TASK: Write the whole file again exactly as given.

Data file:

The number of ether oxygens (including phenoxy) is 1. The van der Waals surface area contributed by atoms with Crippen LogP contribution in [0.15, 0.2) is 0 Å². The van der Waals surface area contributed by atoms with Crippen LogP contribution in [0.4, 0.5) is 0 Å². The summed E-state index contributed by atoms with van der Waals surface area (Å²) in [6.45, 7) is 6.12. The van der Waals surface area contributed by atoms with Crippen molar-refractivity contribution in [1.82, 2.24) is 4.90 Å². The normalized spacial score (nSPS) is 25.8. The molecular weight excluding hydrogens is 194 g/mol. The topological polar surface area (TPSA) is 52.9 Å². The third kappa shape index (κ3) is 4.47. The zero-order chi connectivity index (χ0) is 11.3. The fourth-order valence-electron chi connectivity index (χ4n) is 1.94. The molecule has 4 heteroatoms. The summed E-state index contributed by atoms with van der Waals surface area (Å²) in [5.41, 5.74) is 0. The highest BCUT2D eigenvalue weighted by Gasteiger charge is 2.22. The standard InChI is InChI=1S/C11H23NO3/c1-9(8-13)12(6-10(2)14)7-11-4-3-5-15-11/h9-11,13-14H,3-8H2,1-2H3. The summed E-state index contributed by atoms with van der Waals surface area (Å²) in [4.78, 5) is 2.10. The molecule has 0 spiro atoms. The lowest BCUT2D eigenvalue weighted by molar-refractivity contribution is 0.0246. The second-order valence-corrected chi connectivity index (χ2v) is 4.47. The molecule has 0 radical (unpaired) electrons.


The number of ether oxygens (including phenoxy) is 1. The van der Waals surface area contributed by atoms with Crippen LogP contribution in [0.15, 0.2) is 0 Å². The van der Waals surface area contributed by atoms with Crippen LogP contribution in [0.4, 0.5) is 0 Å². The summed E-state index contributed by atoms with van der Waals surface area (Å²) in [6.45, 7) is 6.12. The van der Waals surface area contributed by atoms with Crippen molar-refractivity contribution in [1.82, 2.24) is 4.90 Å². The normalized spacial score (nSPS) is 25.8. The molecular weight excluding hydrogens is 194 g/mol. The topological polar surface area (TPSA) is 52.9 Å². The third kappa shape index (κ3) is 4.47. The zero-order chi connectivity index (χ0) is 11.3. The fourth-order valence-electron chi connectivity index (χ4n) is 1.94. The molecule has 4 heteroatoms. The summed E-state index contributed by atoms with van der Waals surface area (Å²) in [5.41, 5.74) is 0. The highest BCUT2D eigenvalue weighted by Gasteiger charge is 2.22. The standard InChI is InChI=1S/C11H23NO3/c1-9(8-13)12(6-10(2)14)7-11-4-3-5-15-11/h9-11,13-14H,3-8H2,1-2H3. The summed E-state index contributed by atoms with van der Waals surface area (Å²) in [4.78, 5) is 2.10. The molecule has 0 spiro atoms. The lowest BCUT2D eigenvalue weighted by molar-refractivity contribution is 0.0246. The second-order valence-corrected chi connectivity index (χ2v) is 4.47. The molecule has 0 radical (unpaired) electrons.